Mario Theissen

BMW, Mercedes and Honda long ago made it clear that they were not going to allow a change of engine rules to pass without a fight. Adam Cooper heard from BMW motor sport boss Mario Theissen on the day that the FIA announced that 2.4 litre V8 engines would be introduced from 2006

Mario Theissen

In many ways the 2.4 litre V8 rules make a lot of sense. There has been no change of capacity since the drop from 3.5 to 3.0 litres in 1995, and since then power outputs have crept far beyond what anyone could have predicted at that time. It's a reflection of the massive increase in manufacturer involvement and expenditure.

At some point a change had to come, but what upsets the manufacturers most is the timescale. They signed up for regulations that were supposed to remain unchanged until the end of the Concorde Agreement in 2007, and now they've seen two years lopped off the lifespan of the technology they've invested in.

That's despite the fact that the new capacity wasn't chosen at random. It's not quite as easy as lopping two cylinders off the current engines, but a lot of R&D will carry over. But it's not just the downsizing, for the new rules package includes lot of detail changes that tie the hands of the engine designers. That's not why big companies go motor racing.

"We will sit down with Mercedes and Honda and discuss what to do next," says BMW's Mario Theissen. "I cannot comment on this before we've decided what we'll do. It certainly is a change of the regulations laid down in the Concorde Agreement. In our view it doesn't meet the targets that were put forward by the FIA. The targets we support, which were cost reduction, enhancement of the show, and obviously safety, we think there will be better ways to achieve the target.

"That's why we will sit down and talk about this situation between the engine manufacturers - at least BMW, Honda and Mercedes. And then we'll decide what to do. At the moment I don't exclude anything. Like I said we will sit down and then decide how to go forward."

Theissen says he had no objection to the short-term implementation of a longer engine life for the current V10s for 2005, but he simply wants to keep them beyond next season.

"All of us have agreed on engine life extension. We think we have a smarter idea on how to make use of engine life. But the main issue for us is the 3.0 litre V10.

"There are two reasons. One is cost reduction. If we want to reduce costs, we shouldn't change the engine concept. The second one certainly is the time frame. Also one of the targets was to enhance the show, and spectacular cars need a spectacular engine."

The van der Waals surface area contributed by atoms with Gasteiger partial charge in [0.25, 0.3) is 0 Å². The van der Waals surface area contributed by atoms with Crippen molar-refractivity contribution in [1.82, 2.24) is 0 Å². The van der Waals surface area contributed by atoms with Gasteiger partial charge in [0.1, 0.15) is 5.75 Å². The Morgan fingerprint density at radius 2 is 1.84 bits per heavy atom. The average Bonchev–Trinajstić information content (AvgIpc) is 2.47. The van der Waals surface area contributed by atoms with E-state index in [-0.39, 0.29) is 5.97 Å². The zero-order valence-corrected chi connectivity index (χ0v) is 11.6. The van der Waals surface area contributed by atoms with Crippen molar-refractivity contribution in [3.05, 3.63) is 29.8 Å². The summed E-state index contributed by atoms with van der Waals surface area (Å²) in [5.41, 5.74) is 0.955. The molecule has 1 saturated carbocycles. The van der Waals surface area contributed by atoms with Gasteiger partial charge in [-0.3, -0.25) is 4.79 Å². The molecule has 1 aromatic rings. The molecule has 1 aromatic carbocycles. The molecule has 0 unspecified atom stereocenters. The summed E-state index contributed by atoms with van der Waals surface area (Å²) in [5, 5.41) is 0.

An obvious question is this - if the engines aren't shrunk, what can be done to slow the cars down? Mario says there are other ways, although they won't have the long-term impact that Mosley is after.

"The FIA asked for a lap time increased of three-seconds a lap for next year. According to the expert view, this will be achieved by the tyre and aero restrictions already. In addition to that we offered a proposed package of materials and design restrictions, plus extending engine life. Together this should account for an even bigger increase of lap time that expected."

Mario even claims that BMW would be prepared to run engines longer than the 2005 rules specify.

"We would be prepared to go beyond two races. I think we are the only manufacturer to go so far, but two races or 1500kms, I think a majority would support that."

They may represent three of the current top five teams, but one disappointing aspect of all this for the 'Gang of Three' is that Ferrari, Renault and Toyota are not kicking up a fuss. Cosworth is not really in a position to say anything.

"Maybe they have other objectives, or they are in a different situation. I cannot really comment on that, because I don't know their real motivation and the rationale behind their position. I think if there are three out of seven with the same view - and this view is not just accepting something but coming up with a joint own proposal - that means something."

In China, Max Mosley made it clear that the manufacturers would be playing with fire if they take him on over this issue. The fact is that speed reduction and safety are his reasons for bringing in the smaller engines, and to challenge a safety improvement - however solid your case - is asking for trouble.

What if the smaller engine plan is cancelled or postponed, and there's a serious accident in 2006? When it came out that the manufacturers had vetoed a measure designed to make the cars safer, F1 would not look very good. It may sound a little contrived, but that's the logic.

"I think we should leave that to the legal guys and to the Court of Arbitration," continued Theissen. "I know about this point, but as an engineer I would prefer to talk about safety and in terms of improving the situation you should look at the causes of the accidents. I think none of the recent accidents have to do with engine power, but there are other issues which have to be addressed."

We haven't heard the end of this story.

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